BILL CLINTON has made clear his support for prompt forward movement in the Middle East peace talks, which resumed in Washington last week. He has also made clear his unqualified support for Israel and his opposition to Palestinian statehood.
These positions are hardly unusual for an American politician. Strong backing for Israel, as an ally and a democratic outpost in a turbulent region, is engrained in Washington. And that backing often includes agreement with policies long held by Israeli governments, such as opposition to an independent Palestine.
The question, particularly in the minds of Arab negotiators, will be whether the incoming US president can maintain Washington's activist role as mediator in the talks - pushing, as needed, for concessions from both sides. The answer won't be clear until the Clinton administration takes charge, though the odds are that the new president, with his pragmatism and grasp of dealmaking, will follow the Middle East diplomatic path ably laid out by President Bush and former Secretary of State James Baker III.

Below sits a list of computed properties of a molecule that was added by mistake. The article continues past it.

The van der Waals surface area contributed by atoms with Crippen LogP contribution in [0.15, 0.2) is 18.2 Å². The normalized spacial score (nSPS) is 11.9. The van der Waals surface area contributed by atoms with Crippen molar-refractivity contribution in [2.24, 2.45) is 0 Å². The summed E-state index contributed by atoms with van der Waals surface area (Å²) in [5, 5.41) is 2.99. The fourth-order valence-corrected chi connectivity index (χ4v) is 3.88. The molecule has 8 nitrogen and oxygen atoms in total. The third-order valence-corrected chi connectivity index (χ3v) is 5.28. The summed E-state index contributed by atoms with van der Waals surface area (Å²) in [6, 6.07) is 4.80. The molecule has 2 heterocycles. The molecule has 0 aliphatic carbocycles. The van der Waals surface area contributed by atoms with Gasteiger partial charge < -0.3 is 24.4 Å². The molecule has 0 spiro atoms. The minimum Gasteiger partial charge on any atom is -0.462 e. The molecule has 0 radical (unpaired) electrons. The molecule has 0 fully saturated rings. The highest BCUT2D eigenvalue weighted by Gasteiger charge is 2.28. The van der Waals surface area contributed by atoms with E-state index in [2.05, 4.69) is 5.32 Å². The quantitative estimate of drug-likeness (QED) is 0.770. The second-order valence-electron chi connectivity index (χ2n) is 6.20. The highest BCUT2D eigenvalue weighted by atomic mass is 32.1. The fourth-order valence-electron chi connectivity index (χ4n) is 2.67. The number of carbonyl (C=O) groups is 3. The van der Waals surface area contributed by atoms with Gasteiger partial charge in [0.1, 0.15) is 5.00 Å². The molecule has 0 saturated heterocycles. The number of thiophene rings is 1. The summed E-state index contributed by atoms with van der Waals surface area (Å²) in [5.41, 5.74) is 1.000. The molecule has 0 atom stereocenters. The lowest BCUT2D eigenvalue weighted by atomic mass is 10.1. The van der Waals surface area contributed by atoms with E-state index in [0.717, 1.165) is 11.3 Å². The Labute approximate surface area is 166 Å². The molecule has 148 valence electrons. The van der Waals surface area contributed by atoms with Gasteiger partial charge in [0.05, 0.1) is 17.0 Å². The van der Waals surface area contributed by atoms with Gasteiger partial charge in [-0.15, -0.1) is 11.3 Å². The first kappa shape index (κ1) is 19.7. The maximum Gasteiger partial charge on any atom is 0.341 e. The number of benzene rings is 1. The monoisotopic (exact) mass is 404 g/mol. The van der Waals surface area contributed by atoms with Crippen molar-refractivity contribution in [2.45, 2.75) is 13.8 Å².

Some supporters of Israel in this country think the Bush administration went too far last year in tying loan guarantees for immigrant housing in Israel to a halt in settlement-building in the West Bank. Yet that tough stand was critical in establishing Washington's credibility as a peace broker. Israel's current government, under Prime Minister Yitzhak Rabin, has willingly responded to the US demands.
The US has to be ready to ask both Israel and its Arab interlocutors to take stands that cause a political outcry back home in the Middle East. Both sides need the political buffer of being able to say, "The US made us do it."
The difficulties of Middle Eastern peacemaking are all too obvious as the parties resume their discussions. Tension in southern Lebanon has broken into open fighting between Israeli forces and Hizbullah militiamen - fighting that implicated Syria as well. On the other hand, Israel and Jordan appear nearer an accord.
Talks between the Palestinians and Israel have yet to plow beyond the initial tangles between short-term compromises and long-term goals.
The Bush administration may be able to forge some progress in the next two months, but the major work will undoubtedly be left to the Clinton team. That team should keep two points foremost: (1) Middle East peace is of tremendous importance to the US, with its many political, cultural, and economic ties to the region. (2) The biggest favor Washington can do Israel, or any other party to the talks, is to diligently push for peace, regardless of protests.